Because up to 90 percent of HPV infections in adolescents are transient or cleared spontaneously within two years,42,43 the guidelines have been modified to avoid unnecessary testing and treatment. Cytologic screening should be initiated three years after first intercourse, or at 21 years of age, whichever comes first.10 Because of the high incidence of HPV infection, HPV DNA testing is not clinically useful for adolescents.44

ASC-US and LSIL are common in adolescents45,46 and are considered reactive changes to transient HPV infections. Repeat cytology in 12 months is recommended to allow these changes to resolve.5,6 Colposcopy should be performed if cytology progresses to HSIL or if any cytologic abnormality persists for 24 months.5,6

Adolescents with CIN 1 are managed with repeat cytology at 12 and 24 months.7,8 Colposcopy is recommended only if HSIL is present at 12 months or ASC-US or greater is present at 24 months7,8 (Figure 68).

The incidence of HSIL in adolescents is 0.7 percent, nearly identical to that of older women,47 and colposcopy is recommended.5,6 Immediate excision (“see and treat”) is not recommended for adolescents with HSIL. If CIN 2,3 is not found, cytology and colposcopy are preferred every six months for one year with biopsy if high-grade lesions are identified or if HSIL persists on subsequent cytology.5,6 Adolescents may return to annual cytologic screening after two consecutive normal cytologies if colposcopy does not show high-grade findings.5,6 An excisional procedure is acceptable only if HSIL persists for 24 months and no CIN 2,3 is found.5,6

Some pathologists are beginning to separate CIN 2 and 3 by histologic criteria. If histology indicates CIN 2,3–not otherwise specified, adolescents may undergo colposcopy and cytology every six months up to 24 months, or treatment with excision or ablation.7,8 When CIN 2 is specified, observation is preferred.7,8 If CIN 3 is specified or colposcopy is unsatisfactory, treatment is recommended.7,8 It is unacceptable to perform an excisional procedure without histologic confirmation to avoid potential obstetric complications.48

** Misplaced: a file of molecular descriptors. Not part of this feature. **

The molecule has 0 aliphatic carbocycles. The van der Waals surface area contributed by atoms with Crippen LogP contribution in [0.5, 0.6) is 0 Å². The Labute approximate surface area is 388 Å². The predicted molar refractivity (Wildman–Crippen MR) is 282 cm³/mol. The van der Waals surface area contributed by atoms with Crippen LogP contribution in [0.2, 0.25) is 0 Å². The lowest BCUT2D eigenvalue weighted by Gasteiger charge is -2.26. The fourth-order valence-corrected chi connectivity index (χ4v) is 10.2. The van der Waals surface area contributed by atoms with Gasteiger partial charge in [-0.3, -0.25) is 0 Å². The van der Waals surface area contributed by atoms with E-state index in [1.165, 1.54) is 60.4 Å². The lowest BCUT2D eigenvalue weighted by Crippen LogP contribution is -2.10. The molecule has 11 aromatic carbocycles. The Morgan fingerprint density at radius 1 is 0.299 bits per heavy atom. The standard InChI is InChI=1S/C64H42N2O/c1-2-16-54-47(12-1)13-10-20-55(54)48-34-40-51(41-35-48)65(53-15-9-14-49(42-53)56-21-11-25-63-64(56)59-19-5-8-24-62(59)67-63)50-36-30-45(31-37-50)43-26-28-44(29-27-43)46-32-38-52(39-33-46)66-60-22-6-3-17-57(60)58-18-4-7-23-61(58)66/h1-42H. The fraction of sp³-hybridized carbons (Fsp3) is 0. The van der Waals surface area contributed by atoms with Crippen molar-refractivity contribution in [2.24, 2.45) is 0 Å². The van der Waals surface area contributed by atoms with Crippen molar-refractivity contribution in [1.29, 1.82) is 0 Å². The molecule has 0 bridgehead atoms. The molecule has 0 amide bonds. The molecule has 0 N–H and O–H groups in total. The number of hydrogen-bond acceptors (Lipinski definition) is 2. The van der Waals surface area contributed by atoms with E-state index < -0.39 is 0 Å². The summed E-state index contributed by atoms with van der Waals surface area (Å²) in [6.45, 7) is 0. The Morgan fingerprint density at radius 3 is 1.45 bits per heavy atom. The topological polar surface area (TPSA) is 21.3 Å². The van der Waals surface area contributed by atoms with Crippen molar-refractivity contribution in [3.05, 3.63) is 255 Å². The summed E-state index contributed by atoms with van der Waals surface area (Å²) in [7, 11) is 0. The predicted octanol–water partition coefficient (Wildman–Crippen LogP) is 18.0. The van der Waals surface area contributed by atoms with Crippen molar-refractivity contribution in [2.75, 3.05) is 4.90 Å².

Pregnancy does not accelerate cervical lesions, and cervical cancer occurs in only five of 100,000 pregnancies.49 The rate of CIN 2,3 is only 3.7 percent on postpartum follow-up for women with prenatal ASC-US or LSIL.49 Postpartum regression is common in women with CIN 1 (36 percent) and CIN 2,3 (48 to 70 percent).50,51 Management of nonadolescent women with ASC-US or LSIL is the same as for nonpregnant women5,6; however, because of the low risk of cancer, the initial colposcopic evaluation can be deferred until at least six weeks postpartum.5,6 When necessary to rule out invasion, colposcopy and directed biopsies are safe in pregnancy,52 but endocervical curettage is unacceptable.5,6 Because cervical changes in pregnancy can mimic CIN, colposcopy should be performed by experienced colposcopists.5,6 Treatment is unacceptable without confirmation of cancer7,8 because of the risk of complications such as hemorrhage or fetal loss.53

Pregnant women with HSIL should undergo prenatal colposcopy5,6 with biopsy of lesions suspicious for CIN 2,3 or cancer.5,6 Colposcopy should be repeated no earlier than six weeks postpartum if no CIN 2,3 is found.5,6 For pregnant women with CIN 2,3, repeat cytology and colposcopy may be performed every 12 weeks with repeat biopsy if the lesion worsens or cytology suggests invasion.7,8